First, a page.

Ammonite language

Ammonite is the extinct Canaanite language of the Ammonite people mentioned in the Bible, who used to live in modern-day Jordan, and after whom its capital Amman is named. Only fragments of their language survive - chiefly the 9th century BC Amman Citadel Inscription,[2] the 7th-6th century BC Tell Siran bronze bottle, and a few ostraca. As far as can be determined from the small corpus, it was extremely similar to Biblical Hebrew, with some possible Aramaic influence including the use of the verb ‘bd (עבד) instead of the more common Biblical Hebrew ‘śh (עשה) for 'make'. The only other notable difference with Biblical Hebrew is the sporadic retention of feminine singular -t (’šħt 'cistern', but ‘lyh 'high (fem.)'.)

It was first described as a separate language in 1970 by Italian Orientalist Giovanni Garbini.[3] Subsequently, a number of inscriptions previously identified as Hebrew, Phoenician, or Aramaic were reclassified, as a result of consensus around the similarity of the Amman Theatre Inscription, Amman Citadel Inscription, Tell Siren Bottle, Heshbon Ostraca, and Tell el-Mazer Ostraca.[4]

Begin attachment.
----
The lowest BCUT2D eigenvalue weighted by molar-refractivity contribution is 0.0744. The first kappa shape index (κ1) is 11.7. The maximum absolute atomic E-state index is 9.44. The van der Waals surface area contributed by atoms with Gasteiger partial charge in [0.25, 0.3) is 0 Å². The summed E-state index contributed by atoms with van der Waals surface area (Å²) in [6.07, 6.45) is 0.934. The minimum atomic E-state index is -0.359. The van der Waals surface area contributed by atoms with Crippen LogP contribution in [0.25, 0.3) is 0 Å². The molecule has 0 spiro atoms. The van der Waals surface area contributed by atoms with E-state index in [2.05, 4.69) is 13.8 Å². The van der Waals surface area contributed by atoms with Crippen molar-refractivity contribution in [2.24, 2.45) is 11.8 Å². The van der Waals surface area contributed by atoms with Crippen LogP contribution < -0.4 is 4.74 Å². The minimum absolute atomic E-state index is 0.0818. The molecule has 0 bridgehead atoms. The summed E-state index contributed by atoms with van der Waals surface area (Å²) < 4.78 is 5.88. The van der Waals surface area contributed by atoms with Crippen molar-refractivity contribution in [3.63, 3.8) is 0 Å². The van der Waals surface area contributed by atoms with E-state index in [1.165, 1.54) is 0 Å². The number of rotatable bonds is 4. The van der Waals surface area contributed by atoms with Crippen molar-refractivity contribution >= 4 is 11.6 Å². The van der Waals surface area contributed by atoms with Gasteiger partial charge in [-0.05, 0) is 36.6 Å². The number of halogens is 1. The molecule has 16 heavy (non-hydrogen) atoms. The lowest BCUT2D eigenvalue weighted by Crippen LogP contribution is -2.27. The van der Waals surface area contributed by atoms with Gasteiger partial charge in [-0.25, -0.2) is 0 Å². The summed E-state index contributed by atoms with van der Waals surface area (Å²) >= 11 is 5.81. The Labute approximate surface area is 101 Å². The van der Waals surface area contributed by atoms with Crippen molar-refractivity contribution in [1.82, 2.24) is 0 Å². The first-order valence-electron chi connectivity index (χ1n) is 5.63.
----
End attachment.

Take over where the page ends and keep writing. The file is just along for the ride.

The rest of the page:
According to Glottolog, referencing Huehnergard & Rubin (2011), Ammonite was not a distinct language from Hebrew.[1]